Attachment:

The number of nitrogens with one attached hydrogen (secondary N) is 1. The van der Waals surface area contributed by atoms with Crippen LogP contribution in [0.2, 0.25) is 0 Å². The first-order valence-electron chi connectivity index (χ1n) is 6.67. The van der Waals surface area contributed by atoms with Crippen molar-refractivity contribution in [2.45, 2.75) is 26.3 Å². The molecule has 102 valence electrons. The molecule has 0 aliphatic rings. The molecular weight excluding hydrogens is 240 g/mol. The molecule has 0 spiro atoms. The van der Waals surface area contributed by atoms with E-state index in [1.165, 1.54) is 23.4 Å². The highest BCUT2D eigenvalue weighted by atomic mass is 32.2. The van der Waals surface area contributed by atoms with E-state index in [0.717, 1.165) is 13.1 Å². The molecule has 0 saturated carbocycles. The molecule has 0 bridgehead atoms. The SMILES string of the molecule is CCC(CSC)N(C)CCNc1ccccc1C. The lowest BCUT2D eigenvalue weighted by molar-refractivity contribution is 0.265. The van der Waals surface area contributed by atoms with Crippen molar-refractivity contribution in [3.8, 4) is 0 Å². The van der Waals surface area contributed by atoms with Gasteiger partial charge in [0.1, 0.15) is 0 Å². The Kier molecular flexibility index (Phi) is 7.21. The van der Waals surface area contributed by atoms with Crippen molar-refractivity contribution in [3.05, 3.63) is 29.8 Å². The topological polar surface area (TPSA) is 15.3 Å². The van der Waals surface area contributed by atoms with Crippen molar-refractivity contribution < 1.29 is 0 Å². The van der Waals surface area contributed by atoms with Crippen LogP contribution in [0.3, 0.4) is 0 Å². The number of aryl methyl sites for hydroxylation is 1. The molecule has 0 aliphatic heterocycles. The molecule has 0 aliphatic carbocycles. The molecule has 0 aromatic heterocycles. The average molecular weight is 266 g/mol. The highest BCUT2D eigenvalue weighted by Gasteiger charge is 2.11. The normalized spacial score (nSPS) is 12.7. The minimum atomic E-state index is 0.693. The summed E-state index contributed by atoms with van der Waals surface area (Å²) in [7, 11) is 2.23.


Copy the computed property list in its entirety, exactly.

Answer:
The number of nitrogens with one attached hydrogen (secondary N) is 1. The van der Waals surface area contributed by atoms with Crippen LogP contribution in [0.2, 0.25) is 0 Å². The first-order valence-electron chi connectivity index (χ1n) is 6.67. The van der Waals surface area contributed by atoms with Crippen molar-refractivity contribution in [2.45, 2.75) is 26.3 Å². The molecule has 102 valence electrons. The molecule has 0 aliphatic rings. The molecular weight excluding hydrogens is 240 g/mol. The molecule has 0 spiro atoms. The van der Waals surface area contributed by atoms with E-state index in [1.165, 1.54) is 23.4 Å². The highest BCUT2D eigenvalue weighted by atomic mass is 32.2. The van der Waals surface area contributed by atoms with E-state index in [0.717, 1.165) is 13.1 Å². The molecule has 0 saturated carbocycles. The molecule has 0 bridgehead atoms. The SMILES string of the molecule is CCC(CSC)N(C)CCNc1ccccc1C. The lowest BCUT2D eigenvalue weighted by molar-refractivity contribution is 0.265. The van der Waals surface area contributed by atoms with Crippen molar-refractivity contribution in [3.8, 4) is 0 Å². The van der Waals surface area contributed by atoms with Gasteiger partial charge in [0.1, 0.15) is 0 Å². The Kier molecular flexibility index (Phi) is 7.21. The van der Waals surface area contributed by atoms with Crippen molar-refractivity contribution in [3.05, 3.63) is 29.8 Å². The topological polar surface area (TPSA) is 15.3 Å². The van der Waals surface area contributed by atoms with Crippen molar-refractivity contribution < 1.29 is 0 Å². The van der Waals surface area contributed by atoms with Crippen LogP contribution in [0.3, 0.4) is 0 Å². The number of aryl methyl sites for hydroxylation is 1. The molecule has 0 aliphatic heterocycles. The molecule has 0 aliphatic carbocycles. The molecule has 0 aromatic heterocycles. The average molecular weight is 266 g/mol. The highest BCUT2D eigenvalue weighted by Gasteiger charge is 2.11. The normalized spacial score (nSPS) is 12.7. The minimum atomic E-state index is 0.693. The summed E-state index contributed by atoms with van der Waals surface area (Å²) in [7, 11) is 2.23.